Tarantino’s Hollywood vision, one President who was stopped and women who demand to sail
Even with its overkill though, the film amounts to a valid cautionary tale. Weinstein asks why are we so susceptible to propaganda? Mostly because we believe what we want to believe. That’s according to a large cast of experts including Buzzfeed editor Craig Silverman, Globe and Mail Editor David Walmsley, artist Ai Weiwei, Steve Bannon in a video, Cree Artist Kent Monkman and the Irishman who drew that iconic portrait of Che Guevera. Cult of personality goes back to Alexander the Great, and all the recent suspects are mentioned, Mao, Stalin (in a very funny film clip), Hitler, right up to you know who today. It’s a most relevant discussion for these times. (VanCity) 3 ½ out of 5
MAIDEN: Glass ceiling stories are always in season and boating and sailing enthusiasts will be particularly inspired by this one. It’s a documentary about a young English woman named Tracy Edwards who back in 1989 decided to challenge the male-dominated round-the-world sail boat race known at the time as the Whitbread. It’s now just called The Ocean Race and is held every three years, is about 33,000 nautical miles long and takes up to nine months to complete. It’s a fairly standard film with a great story.
Edwards was 24, had worked as a cook on charter boats and powered by a rebellious streak gathered an all-female crew to enter the race. That was a first. She felt “patronized” but pushed on, found a fixer-upper boat, along with her crew restored it, called it Maiden and through a stroke of luck got the King of Jordan to line up a sponsor. The rest of the film takes us on all five legs of that race with the help of news clips from the time, on-board film taken by one of the crew and recent interviews with several of them, including Tracy and her best friend Jo Gooding. They recount the stages through which they overcame their doubts. The hard work of sailing was only part of it. They had to learn to laugh off what male reporters were writing about them. And they had to show that women could work together. That wasn’t easy because Edwards was moody and bossy. I won’t say how they placed but the homecoming was cathartic, she was named Yachtsman of the Year and later awarded an OBE. (International Village) 3 out of 5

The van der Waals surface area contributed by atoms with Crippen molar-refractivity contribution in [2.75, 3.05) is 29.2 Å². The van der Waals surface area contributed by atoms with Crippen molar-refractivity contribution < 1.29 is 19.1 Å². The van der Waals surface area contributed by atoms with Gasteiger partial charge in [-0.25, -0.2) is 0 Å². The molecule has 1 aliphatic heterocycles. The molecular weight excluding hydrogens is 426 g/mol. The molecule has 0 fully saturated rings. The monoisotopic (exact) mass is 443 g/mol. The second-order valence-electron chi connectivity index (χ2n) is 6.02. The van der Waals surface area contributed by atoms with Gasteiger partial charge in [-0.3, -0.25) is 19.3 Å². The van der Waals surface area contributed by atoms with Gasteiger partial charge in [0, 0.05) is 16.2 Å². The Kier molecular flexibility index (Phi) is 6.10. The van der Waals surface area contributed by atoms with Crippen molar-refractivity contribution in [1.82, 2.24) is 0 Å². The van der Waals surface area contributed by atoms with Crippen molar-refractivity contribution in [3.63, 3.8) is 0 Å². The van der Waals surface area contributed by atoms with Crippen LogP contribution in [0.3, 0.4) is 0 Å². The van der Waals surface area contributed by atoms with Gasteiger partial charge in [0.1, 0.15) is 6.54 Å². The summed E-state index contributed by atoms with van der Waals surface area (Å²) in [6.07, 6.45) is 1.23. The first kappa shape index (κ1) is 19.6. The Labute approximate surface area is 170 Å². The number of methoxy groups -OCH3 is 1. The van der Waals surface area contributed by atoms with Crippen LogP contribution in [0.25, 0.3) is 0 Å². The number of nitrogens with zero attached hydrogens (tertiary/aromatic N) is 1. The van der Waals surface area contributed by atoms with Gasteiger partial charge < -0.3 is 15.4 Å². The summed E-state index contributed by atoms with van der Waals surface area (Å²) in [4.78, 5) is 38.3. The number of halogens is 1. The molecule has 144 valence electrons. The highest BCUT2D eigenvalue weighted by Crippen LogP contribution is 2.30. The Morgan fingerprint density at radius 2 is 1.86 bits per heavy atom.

POSTCRIPT: After two divorces, bankruptcy and having to sell the boat, she managed to get it back and founded an organization to promote women’s education. The Maiden is on a 3-year world cruise to raise money and is to arrive here in Vancouver on Sunday. The Jericho Sailing Centre has some info on that at https://jsca.bc.ca/
ASTRONAUT: And here’s a film about ageism. The story is highly improbable but makes its points well about the purpose of life and never giving up on your dreams. Richard Dreyfuss plays 75-year-old Angus who watches the sky with his telescope and yearns to go to space himself. At his age? No. But when a billionaire industrialist (Colm Feore) stages a contest to give away a seat on his first flight into space, Angus, at the insistence of his grandson, applies. “They don’t want old,” he predicts but with a small fib, a loophole in the rules and a televised final selection, he’s chosen.
So far so good, but the film then brings in a parallel story. Angus, a retired civil engineer, senses that the airport tarmac can’t bear the weight of rocket that’s to lift off from there and he tries to warn the organizers. What does an old man like him know anyway? Ageism is tested again as people debate the stability of substrata soil and hydrogen in the limestone. Luckily it only diverts the story and doesn’t derail it. Other story points almost do that. Angus’ late wife left him with a pile of debts with a donkey farm she bought. At the old age home Graham Greene plays an almost comatose friend who seems to also be wise. Oh, and Angus’ son in law loses his job and doesn’t tell his wife. Amazingly the central story survives all this and delivers a heartwarming story and a touching performance by Dreyfuss. Filmed in Ontario, it was written and directed by Vancouver-born Shelagh McLeod, who has spent most of her career as an actor in England. This is her first feature. Expect more. (International Village) 3 out of 5
DETOUR: The annual Film Noir wallow in the lives of chump men and devious women and general cynicism all around kicks off at the Cinematheque Thursday night with one of the classics. Detour is only 69 minutes long but it has everything you want in a film noir. Tom Neal plays the hapless man, a musician hitchhiking his way from New York to Los Angeles to re-unite with his girlfriend. Quite possibly he’s an unreliable narrator as he tells his own story. Nothing goes right for him. When a man who gives him a ride dies, he dumps the body and takes the car because, well, he’d only be blamed for it anyway.
But down the road, in classic architect-of-his-own-fate fashion, he gives a ride to a woman who knows the car because she had earlier ridden with and fought the same driver. She’s got claws, digs them in hard for the rest of the film and we marvel at the remarkable, feral performance of Ann Savage in the role. And the smooth direction of Edgar G. Ulmer in this bleak film that’s deservedly built a cult following over the years. It came out in 1945 and most copies seen recently have been grainy and scratchy. This time you’ll see a crisp, sharp, newly restored version. (The Cinematheque) 4 out of 5